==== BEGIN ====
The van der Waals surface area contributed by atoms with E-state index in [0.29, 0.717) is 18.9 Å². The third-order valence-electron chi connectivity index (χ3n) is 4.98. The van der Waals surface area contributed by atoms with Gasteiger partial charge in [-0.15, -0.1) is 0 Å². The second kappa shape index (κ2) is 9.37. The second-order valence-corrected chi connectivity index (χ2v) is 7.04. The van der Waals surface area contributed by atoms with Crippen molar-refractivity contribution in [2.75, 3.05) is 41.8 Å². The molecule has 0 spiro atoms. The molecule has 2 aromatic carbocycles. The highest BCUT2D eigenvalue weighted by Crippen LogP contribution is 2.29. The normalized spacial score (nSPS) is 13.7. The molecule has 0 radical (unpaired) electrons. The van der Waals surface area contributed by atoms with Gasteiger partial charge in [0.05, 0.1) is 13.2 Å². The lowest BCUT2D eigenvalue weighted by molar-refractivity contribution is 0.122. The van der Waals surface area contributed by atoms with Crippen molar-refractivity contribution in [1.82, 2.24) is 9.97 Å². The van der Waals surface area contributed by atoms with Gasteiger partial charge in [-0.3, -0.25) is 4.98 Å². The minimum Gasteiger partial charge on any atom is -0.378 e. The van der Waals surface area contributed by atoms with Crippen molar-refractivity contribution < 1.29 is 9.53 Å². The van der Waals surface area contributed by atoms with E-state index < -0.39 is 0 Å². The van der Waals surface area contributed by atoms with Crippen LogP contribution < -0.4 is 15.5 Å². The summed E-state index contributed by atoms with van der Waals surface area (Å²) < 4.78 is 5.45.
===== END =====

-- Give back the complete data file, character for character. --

The van der Waals surface area contributed by atoms with E-state index in [0.29, 0.717) is 18.9 Å². The third-order valence-electron chi connectivity index (χ3n) is 4.98. The van der Waals surface area contributed by atoms with Gasteiger partial charge in [-0.15, -0.1) is 0 Å². The second kappa shape index (κ2) is 9.37. The second-order valence-corrected chi connectivity index (χ2v) is 7.04. The van der Waals surface area contributed by atoms with Crippen molar-refractivity contribution in [2.75, 3.05) is 41.8 Å². The molecule has 0 spiro atoms. The molecule has 2 aromatic carbocycles. The highest BCUT2D eigenvalue weighted by Crippen LogP contribution is 2.29. The normalized spacial score (nSPS) is 13.7. The molecule has 0 radical (unpaired) electrons. The van der Waals surface area contributed by atoms with Gasteiger partial charge in [0.05, 0.1) is 13.2 Å². The lowest BCUT2D eigenvalue weighted by molar-refractivity contribution is 0.122. The van der Waals surface area contributed by atoms with Crippen molar-refractivity contribution in [1.82, 2.24) is 9.97 Å². The van der Waals surface area contributed by atoms with Gasteiger partial charge in [-0.3, -0.25) is 4.98 Å². The minimum Gasteiger partial charge on any atom is -0.378 e. The van der Waals surface area contributed by atoms with Crippen molar-refractivity contribution < 1.29 is 9.53 Å². The van der Waals surface area contributed by atoms with E-state index < -0.39 is 0 Å². The van der Waals surface area contributed by atoms with Crippen LogP contribution < -0.4 is 15.5 Å². The summed E-state index contributed by atoms with van der Waals surface area (Å²) < 4.78 is 5.45.